Protecting Drinking Water by Reducing Uncertainties Associated With Geologic Carbon Sequestration in Deep Saline Aquifers was developed with an overarching goal of protecting underground sources of drinking water from potential threats from geological carbon sequestration (GCS). GCS is a process of permanently storing greenhouse gases in the subsurface rather than discharging them to the atmosphere. This technology is considered by scientists and policy makers to be a feasible approach to reducing greenhouse gas emissions and addressing global climate change (IPCC, 2005; Socolow and Pacala, 2006; IEA, 2013). For GCS projects, monitoring, verification and assessment (MVA) procedures are conducted to demonstrate that the sequestered carbon dioxide (CO2) is securely and permanently stored in the subsurface (USDOE, 2012). MVA procedures include atmospheric, hydrological, geochemical, and geophysical monitoring techniques, and generally include modeling of these data. Our research efforts were designed to reduce uncertainties associated with selected MVA data and associated modeling procedures.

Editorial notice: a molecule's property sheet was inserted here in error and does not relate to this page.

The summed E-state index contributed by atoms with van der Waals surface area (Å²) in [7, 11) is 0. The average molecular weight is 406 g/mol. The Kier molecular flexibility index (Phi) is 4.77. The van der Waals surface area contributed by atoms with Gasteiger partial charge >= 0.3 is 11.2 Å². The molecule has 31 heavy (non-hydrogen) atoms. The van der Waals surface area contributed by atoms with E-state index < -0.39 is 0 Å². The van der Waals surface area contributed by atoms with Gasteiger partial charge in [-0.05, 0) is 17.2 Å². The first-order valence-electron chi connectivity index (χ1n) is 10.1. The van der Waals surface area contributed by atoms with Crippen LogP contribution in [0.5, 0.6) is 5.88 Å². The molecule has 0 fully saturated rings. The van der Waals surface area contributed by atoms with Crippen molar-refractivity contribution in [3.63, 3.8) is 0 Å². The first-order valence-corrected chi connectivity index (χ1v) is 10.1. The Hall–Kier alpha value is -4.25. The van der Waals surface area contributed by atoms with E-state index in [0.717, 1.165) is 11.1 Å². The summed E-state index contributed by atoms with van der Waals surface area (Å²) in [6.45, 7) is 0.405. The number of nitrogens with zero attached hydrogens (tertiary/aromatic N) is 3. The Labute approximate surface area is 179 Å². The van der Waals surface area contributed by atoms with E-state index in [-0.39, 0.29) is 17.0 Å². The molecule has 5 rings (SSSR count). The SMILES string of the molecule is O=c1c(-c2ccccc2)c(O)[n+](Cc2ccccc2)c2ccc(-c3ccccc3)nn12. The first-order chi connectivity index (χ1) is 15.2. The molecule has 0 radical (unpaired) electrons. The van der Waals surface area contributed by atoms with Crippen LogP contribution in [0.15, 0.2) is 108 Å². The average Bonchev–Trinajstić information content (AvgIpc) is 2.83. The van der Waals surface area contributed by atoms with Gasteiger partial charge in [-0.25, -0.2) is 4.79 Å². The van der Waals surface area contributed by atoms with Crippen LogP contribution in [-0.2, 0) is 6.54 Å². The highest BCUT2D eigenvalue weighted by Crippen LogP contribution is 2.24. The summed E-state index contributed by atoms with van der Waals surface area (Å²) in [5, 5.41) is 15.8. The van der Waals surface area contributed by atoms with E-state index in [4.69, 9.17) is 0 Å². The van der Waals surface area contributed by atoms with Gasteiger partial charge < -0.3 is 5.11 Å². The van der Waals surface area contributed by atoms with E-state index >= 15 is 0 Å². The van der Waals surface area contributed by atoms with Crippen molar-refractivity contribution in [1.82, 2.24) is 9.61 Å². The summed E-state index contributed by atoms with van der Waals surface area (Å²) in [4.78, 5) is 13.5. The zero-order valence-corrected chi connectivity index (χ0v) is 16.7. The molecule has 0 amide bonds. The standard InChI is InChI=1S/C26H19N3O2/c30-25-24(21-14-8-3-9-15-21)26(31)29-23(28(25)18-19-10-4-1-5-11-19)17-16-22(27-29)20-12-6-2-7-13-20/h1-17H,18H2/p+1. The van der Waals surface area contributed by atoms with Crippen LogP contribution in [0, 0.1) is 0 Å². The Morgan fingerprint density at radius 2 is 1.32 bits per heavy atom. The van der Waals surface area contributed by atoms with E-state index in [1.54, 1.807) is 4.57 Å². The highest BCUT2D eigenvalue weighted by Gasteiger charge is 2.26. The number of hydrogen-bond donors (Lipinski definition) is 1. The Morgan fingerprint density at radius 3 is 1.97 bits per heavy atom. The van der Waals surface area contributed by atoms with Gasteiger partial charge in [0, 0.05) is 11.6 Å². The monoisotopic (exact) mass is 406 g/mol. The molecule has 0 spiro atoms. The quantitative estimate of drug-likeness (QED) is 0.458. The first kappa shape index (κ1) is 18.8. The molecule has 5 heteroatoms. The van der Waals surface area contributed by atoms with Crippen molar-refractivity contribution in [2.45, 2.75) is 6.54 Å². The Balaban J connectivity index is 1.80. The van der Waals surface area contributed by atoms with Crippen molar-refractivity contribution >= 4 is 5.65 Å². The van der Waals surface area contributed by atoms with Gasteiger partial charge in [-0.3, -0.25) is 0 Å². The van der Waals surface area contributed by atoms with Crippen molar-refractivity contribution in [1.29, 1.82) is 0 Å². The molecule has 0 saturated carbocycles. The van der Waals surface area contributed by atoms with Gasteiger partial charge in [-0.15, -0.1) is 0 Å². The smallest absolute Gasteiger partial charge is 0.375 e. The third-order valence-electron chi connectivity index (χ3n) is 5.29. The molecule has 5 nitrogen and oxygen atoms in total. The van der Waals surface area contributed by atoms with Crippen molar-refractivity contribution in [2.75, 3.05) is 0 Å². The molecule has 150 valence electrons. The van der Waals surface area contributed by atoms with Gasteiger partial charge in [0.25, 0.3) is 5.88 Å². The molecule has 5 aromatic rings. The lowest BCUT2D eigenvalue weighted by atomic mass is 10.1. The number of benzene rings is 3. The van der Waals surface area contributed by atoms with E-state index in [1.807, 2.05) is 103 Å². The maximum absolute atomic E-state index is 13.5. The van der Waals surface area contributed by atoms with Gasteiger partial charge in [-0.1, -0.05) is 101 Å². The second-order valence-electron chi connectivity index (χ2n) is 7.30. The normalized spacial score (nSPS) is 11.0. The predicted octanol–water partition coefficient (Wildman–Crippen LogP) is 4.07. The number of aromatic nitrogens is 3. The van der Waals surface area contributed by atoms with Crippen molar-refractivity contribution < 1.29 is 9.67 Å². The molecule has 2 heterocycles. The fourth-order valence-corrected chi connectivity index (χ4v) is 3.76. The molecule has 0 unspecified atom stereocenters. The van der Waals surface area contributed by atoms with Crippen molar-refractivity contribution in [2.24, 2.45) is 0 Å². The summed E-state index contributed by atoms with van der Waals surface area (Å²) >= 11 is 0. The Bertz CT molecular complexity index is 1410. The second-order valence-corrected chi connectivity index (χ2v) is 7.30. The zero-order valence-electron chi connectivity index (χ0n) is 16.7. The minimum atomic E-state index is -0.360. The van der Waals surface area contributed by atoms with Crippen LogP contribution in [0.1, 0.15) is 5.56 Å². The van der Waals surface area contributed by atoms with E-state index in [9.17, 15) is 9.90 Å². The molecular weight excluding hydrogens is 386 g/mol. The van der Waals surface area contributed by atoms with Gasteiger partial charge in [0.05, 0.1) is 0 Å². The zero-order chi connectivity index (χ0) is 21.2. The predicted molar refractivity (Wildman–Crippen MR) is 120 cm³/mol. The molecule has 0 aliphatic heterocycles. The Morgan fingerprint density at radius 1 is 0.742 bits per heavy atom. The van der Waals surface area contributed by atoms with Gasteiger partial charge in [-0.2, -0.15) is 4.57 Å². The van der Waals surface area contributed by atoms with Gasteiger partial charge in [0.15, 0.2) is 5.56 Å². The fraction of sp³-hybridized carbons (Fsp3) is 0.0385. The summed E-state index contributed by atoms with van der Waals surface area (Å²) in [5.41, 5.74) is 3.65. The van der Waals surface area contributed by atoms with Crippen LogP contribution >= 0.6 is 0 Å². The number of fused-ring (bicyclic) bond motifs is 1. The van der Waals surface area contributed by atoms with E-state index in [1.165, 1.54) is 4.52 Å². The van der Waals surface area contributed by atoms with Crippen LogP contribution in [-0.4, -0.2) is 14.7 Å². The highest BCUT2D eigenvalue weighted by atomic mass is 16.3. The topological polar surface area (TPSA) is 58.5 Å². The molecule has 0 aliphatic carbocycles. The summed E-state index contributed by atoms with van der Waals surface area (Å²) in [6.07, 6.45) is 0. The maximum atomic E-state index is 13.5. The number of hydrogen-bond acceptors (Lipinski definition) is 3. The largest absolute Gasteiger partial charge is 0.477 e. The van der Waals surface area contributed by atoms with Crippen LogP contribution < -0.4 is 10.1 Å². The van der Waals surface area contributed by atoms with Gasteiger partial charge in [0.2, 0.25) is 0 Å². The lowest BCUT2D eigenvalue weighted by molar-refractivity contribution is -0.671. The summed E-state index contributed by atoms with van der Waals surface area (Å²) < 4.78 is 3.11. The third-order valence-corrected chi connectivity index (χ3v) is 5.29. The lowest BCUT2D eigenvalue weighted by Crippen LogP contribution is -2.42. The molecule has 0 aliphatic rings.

|Original language||English (US)|
|State||Published - 2014|